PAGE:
Different Kinds of Mountain Bike Racing


#1

I’m looking to understand and define the different kinds of mountain bike racing. The categories I am hearing about are not intuitive to me.

Thanks

Al S


#2

Cross country: usually longer lap course from 1.5 to 2 hours. This one has the highest fitness component and the lowest technical component (although it can still be demanding).

Marathon cross country: just like above but longer, think 4+ hours.

Short track cross country: like cross country but shorter laps and overall time.

Enduro: a race with timed sections in between. Even though it might be 30 miles of riding there might only be 4, 5 minute stages that are timed. The stages are almost always down hill and they usually require more capable bikes. There can be some pedaling on some stages so short, strong fitness is an advantage. The part in between the timed segments (called stages) are called “transfers”.

Downhill: you start in a chute and ride only downhill. You probably won’t pedal one bit. You need skills and courage. You’re probably wearing a full face helmet (if you’re smart). You’ve got the biggest, most capable bike.

There’s more to it than just what I wrote but that’s a good overview.


#3

Thanks Nate.

Hey take a night off!


#4

The different types of mountain bike also generally align to the types of racing - cross country, enduro and downhill

The one exception is probably the trail bike category, which falls in between cross country and enduro, but isn’t usually the “best” bike for a given style of racing, as it’s more of an all-rounder bike.

Typical suspension travel is:
Cross country: 120mm or less, often hardtail, increasingly full suspension
Trail: 120-150mm travel
Enduro (sometimes called all mountain): 150-170, maybe 180mm
Downhill: 180mm or more

The most common races are cross country, of various formats and lengths that Nate described. They’re a lot of fun.


#5

Cross has me thinking…


#6

I’ve never ridden CX. Would like to, but an ankle injury means I can’t run, so CX likely not a realistic option. If you like CX, I’d bet you’d like XC. Very similar, letters just in a different order :grin:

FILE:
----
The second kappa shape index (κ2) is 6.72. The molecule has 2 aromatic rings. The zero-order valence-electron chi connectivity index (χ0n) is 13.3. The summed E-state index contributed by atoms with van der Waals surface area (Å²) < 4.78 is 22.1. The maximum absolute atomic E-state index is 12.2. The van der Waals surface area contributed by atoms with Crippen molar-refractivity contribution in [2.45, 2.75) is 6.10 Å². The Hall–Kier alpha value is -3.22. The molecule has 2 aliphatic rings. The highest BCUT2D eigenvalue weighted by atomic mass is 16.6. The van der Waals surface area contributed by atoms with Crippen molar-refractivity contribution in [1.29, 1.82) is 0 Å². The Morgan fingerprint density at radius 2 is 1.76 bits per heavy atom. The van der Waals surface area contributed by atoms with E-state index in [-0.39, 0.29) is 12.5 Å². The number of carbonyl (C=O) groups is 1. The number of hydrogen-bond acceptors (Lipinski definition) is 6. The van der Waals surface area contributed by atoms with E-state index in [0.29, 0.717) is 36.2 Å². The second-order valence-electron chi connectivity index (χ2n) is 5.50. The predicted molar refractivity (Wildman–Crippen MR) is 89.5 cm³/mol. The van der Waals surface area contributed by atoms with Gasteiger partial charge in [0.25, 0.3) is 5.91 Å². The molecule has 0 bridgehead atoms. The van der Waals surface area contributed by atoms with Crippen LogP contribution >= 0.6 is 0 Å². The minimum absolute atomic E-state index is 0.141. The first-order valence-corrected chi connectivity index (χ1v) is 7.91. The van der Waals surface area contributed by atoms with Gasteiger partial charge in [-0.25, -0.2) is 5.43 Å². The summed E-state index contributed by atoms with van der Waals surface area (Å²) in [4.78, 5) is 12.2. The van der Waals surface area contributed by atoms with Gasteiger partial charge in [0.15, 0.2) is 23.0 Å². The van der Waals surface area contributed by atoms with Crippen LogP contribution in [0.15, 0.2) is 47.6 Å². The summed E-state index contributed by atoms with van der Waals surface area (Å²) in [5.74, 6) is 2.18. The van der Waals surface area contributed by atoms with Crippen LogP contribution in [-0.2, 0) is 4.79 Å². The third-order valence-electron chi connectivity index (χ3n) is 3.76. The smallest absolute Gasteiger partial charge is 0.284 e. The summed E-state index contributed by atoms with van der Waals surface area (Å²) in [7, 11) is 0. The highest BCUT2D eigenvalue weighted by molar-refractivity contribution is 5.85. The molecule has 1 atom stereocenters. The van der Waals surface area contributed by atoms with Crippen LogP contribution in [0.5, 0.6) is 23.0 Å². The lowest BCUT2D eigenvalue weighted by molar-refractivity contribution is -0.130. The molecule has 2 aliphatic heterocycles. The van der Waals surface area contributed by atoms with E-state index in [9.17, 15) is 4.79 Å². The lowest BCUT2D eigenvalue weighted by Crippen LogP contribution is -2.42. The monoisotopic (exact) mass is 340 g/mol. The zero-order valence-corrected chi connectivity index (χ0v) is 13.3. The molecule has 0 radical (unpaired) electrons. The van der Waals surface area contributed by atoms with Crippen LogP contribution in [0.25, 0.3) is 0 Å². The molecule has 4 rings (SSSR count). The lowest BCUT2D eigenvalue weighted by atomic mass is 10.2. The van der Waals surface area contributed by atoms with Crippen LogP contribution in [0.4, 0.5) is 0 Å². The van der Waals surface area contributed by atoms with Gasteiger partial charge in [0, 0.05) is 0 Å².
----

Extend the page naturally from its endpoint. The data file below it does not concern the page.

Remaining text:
#7

Don’t forget about XCE

Further to the Short track XC, it is usually 20-25 min and now done two days before an XC World Cup race to determine starting positions for the XC race. Also done as a fat tire Crit on the Epic series for determining starting partitions.

XCE is 1:30-2:00 min with four riders going at a time and two getting dropped (eliminated) each round and continuing until there are just four left for a final. Essentially two minute sprints repeated over a few rounds.

Here is a link to a UCI XCE World Cup race

They are fast and furious and can be a lot of fun to watch and even more so to participate in😉


#8

While the downhill is only about 2-3 minutes and all downhill, there’s definitely pedaling! Full gas!!


#9

How do categories work in mountain biking?


#10

categories are self-selected,

  • Beginner or Cat 3, similar to Cat 5 fitness levels for the road
  • Sport or Cat 2, similar to Cat 4/3
  • Expert or Cat 1, will have fitness levels similar to Cat 3/2/1

#11

Like @Bioteknik said for the classifications, upgrades are as follows per USAC.

CAT 3 can upgrade to CAT 2 at any time or will be forced to upgrade after 5 top 5 finishes in a USAC sanctioned race that meets certain criteria is a 12 month period.

CAT 2 can upgrade to CAT 1 after 2 top five finishes at USAC sanctioned races that meet the criteria and also present a written upgrade request and resume to USAC, or forced to upgrade after 5 top 5 finished in a 12 month period.

CAT 1 rides can petition to move to a PRO license after 2 top 3 finishes or 3 top 5 finishes in the Elite/open category 1 races at USAC National MTB events.

Just get out there as a CAT 3 racer and HAVE FUN !!! That’s what it is all about!


#12

Categories depend on what country you’re racing in.


#13

forgot about USAC sanctioned races… There is only 1 USAC mtb race within 250 miles of my zip code… :frowning: